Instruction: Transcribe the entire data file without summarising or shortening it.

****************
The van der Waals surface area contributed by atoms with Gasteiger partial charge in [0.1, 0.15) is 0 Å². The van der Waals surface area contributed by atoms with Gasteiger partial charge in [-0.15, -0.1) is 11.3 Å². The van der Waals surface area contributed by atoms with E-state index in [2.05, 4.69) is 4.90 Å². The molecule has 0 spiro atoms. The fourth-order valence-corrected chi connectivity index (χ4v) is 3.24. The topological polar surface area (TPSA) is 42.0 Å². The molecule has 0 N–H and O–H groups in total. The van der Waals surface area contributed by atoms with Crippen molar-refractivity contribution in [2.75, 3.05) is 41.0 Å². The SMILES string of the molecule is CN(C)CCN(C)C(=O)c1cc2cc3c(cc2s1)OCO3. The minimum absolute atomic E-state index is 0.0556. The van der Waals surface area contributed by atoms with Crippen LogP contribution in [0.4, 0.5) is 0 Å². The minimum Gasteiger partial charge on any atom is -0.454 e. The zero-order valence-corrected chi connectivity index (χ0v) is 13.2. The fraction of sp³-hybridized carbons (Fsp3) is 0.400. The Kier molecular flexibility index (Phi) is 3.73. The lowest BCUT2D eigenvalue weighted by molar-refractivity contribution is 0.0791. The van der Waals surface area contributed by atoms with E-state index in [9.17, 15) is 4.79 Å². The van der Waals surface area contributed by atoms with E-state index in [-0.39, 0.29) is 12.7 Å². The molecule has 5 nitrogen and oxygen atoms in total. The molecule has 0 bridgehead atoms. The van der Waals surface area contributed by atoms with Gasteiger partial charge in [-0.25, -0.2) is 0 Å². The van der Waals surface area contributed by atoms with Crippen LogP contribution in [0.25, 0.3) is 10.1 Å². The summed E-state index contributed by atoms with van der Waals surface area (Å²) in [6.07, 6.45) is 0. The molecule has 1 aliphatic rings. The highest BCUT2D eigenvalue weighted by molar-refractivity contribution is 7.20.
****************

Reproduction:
The van der Waals surface area contributed by atoms with Gasteiger partial charge in [0.1, 0.15) is 0 Å². The van der Waals surface area contributed by atoms with Gasteiger partial charge in [-0.15, -0.1) is 11.3 Å². The van der Waals surface area contributed by atoms with E-state index in [2.05, 4.69) is 4.90 Å². The molecule has 0 spiro atoms. The fourth-order valence-corrected chi connectivity index (χ4v) is 3.24. The topological polar surface area (TPSA) is 42.0 Å². The molecule has 0 N–H and O–H groups in total. The van der Waals surface area contributed by atoms with Crippen molar-refractivity contribution in [2.75, 3.05) is 41.0 Å². The SMILES string of the molecule is CN(C)CCN(C)C(=O)c1cc2cc3c(cc2s1)OCO3. The minimum absolute atomic E-state index is 0.0556. The van der Waals surface area contributed by atoms with Crippen LogP contribution in [0.4, 0.5) is 0 Å². The minimum Gasteiger partial charge on any atom is -0.454 e. The zero-order valence-corrected chi connectivity index (χ0v) is 13.2. The fraction of sp³-hybridized carbons (Fsp3) is 0.400. The Kier molecular flexibility index (Phi) is 3.73. The lowest BCUT2D eigenvalue weighted by molar-refractivity contribution is 0.0791. The van der Waals surface area contributed by atoms with E-state index in [9.17, 15) is 4.79 Å². The van der Waals surface area contributed by atoms with E-state index in [-0.39, 0.29) is 12.7 Å². The molecule has 5 nitrogen and oxygen atoms in total. The molecule has 0 bridgehead atoms. The van der Waals surface area contributed by atoms with Gasteiger partial charge in [-0.25, -0.2) is 0 Å². The van der Waals surface area contributed by atoms with Crippen LogP contribution in [0.25, 0.3) is 10.1 Å². The summed E-state index contributed by atoms with van der Waals surface area (Å²) in [6.07, 6.45) is 0. The molecule has 1 aliphatic rings. The highest BCUT2D eigenvalue weighted by molar-refractivity contribution is 7.20.